Finally! I am really happy someone is addressing the issue of Long-term Stayers: reintegrating them into society. They are so out of touch with reality!
Dr Alex Su, vice-chairman of the medical board at the Institute of Mental Health said some have been staying for 10, 20 years or longer. He said these stayers lead very simple lifestyle during their long-stay: sleep, wake up, eat, sleep, wake up, eat and so on.
This effort to reintegrate them into society is part of a broad initiative started to help suitable long-stayers regain independence, improve their ability to care for themselves, learn new skills and eventually be useful members of society.
Goh, a senior, said some of them believe they will continue to enjoy staying for the longest time, or even forever. These people may, therefore, be listless, unmotivated or have poor self-confidence.
Dr Su added that although long-stayers have been well cared for over the years, the side effect is they become “institutionalised”: “Everything is done for them such that they lose independence in their daily tasks”.
It is truly a beautiful day when someone with much to lose does a bit of self-reflection. I never believed for one moment I will ever hear them saying reintegrating long-term stayers into society will help boost their self-worth and dignity: “It can be quite sad to have to live the rest of their lives inside. If they are competent and stable, why not try to re-integrate (them back into society)?”
Still, there is cause for skepticism. Especially, when the strategy, to achieve reintegration into society, is to ask for volunteers to undergo “slow stream” rehabilitation. It is worrying when Dr Su expectation managed: “As hospitals, we are always a bit risk-averse.”
Tan, Su’s colleague, also didn’t inspire confidence chiming there is “an added layer of complexity” in assimilating stayers who have been institutionalised. It is noted challenges include potential discrimination, self-stigmatisation and finding employment and retaining it. The biggest bugbear is, “All these require the community’s support, without which it will be an uphill task.”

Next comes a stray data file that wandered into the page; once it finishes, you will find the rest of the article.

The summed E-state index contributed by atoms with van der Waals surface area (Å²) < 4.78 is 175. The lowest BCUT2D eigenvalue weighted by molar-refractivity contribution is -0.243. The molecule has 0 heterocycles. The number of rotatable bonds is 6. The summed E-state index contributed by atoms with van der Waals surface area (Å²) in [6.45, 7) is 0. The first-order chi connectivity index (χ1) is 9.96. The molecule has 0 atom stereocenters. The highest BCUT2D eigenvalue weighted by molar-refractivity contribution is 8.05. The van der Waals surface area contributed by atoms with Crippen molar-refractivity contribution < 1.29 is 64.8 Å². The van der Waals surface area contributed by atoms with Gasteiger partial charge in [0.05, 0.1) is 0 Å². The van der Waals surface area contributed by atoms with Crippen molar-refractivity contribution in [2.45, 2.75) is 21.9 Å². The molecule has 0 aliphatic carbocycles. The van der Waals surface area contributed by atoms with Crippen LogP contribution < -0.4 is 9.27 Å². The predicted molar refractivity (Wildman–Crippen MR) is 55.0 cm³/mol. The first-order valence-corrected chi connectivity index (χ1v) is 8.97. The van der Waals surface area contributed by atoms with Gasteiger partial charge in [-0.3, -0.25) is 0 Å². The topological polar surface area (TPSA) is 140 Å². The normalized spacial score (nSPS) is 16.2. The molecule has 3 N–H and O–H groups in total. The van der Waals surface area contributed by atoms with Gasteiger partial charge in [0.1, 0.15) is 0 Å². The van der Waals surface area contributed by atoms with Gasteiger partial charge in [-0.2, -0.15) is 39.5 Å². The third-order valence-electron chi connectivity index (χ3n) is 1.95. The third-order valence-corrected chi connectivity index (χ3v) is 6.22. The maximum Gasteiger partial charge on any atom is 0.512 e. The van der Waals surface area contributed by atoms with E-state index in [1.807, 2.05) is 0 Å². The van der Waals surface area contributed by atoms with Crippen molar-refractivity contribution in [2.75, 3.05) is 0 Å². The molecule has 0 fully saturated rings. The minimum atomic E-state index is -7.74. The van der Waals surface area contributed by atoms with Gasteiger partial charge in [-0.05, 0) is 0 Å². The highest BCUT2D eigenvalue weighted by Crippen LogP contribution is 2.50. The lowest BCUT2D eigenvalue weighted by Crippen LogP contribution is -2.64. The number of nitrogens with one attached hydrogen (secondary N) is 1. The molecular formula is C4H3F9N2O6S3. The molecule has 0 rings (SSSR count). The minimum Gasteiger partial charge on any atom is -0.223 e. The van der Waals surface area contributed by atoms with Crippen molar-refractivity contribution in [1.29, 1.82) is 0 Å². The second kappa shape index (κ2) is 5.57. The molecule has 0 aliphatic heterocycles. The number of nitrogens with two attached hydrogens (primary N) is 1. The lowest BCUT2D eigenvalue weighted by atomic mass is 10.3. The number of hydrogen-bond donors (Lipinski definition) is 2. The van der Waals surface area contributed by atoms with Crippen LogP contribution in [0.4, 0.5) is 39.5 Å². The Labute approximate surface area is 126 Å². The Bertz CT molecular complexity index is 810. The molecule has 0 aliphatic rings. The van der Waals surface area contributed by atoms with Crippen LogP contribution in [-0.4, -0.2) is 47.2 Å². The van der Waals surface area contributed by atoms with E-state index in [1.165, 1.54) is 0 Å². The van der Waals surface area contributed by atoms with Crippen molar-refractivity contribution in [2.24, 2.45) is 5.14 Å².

These long-term stayers were interviewed to determine their personal goals or wishes. Some said they wanted to work. It would seem not all of them were loafers. There are inexplicable forces at work preventing anyone from doing any real work: forces designed to prevent boat rocking. Probably, the risk of capsizing is too great: being on an unstable boat is dizzy enough without someone rocking it further.
One long-stayer admitted he only has a simple wish of going to his own church. Even this is difficult. I reckon religion is a sensitive issue and it is important for long-stayers to be on the same page.
Several would like to break away from the status quo. Personally, I think it is a long shot for Long-term stayers to give up their comfortable lives in search of the unknown. They have too much to lose.
Even if they were all diehard Star-Trek fans – watching the series like watching a performance of Vexations, a musical work by Erik Satie, 840 times – their instinct will never be to seek out the final frontier, to explore strange new worlds, to seek out new life and new civilizations, to boldly go where no man has gone before.
I find it hard to believe those deemed suitable for rehabilitation is willing to work and receive training so they can take on simple jobs and be taught skills aligned with their goals. It is laughable they even wish to take public transport or go cycling, not to mention they even understand the meaning of safety.
It is a sick joke – pun intended – to suggest that these Long-stayers need to get help in setting up a bank account. They can teach you a thing or two about banking that experienced bankers will be dazzled with amazement. Why bother with ez-link card when the intricacy of Swiss banking will be more their cup of tea and also an inducement to greater participation!
The bit about Long-term stayers being very motivated and they work very hard because they know this is a good chance to get out, and get back to reality, must be taken with a tablespoon of salt.
The admittance that it is not always easy to make the transition and some wanted to return to their old way of life, and a few did, says it all: “They found it was too much of a change. Some were stressed and a couple of them relapsed.”
The good doctor said we have to be realistic – after so long, it may take a couple of readmissions before they can adapt.
Perhaps the story of Mr H, whose full name cannot be revealed, is instructive. He said he likes his current lifestyle now. He is stoic even though he has been diagnosed with lung cancer. When asked what if he dies before he gets a shot at a new life “outside”? With a dismissive wave, he said, “No need to be sad.”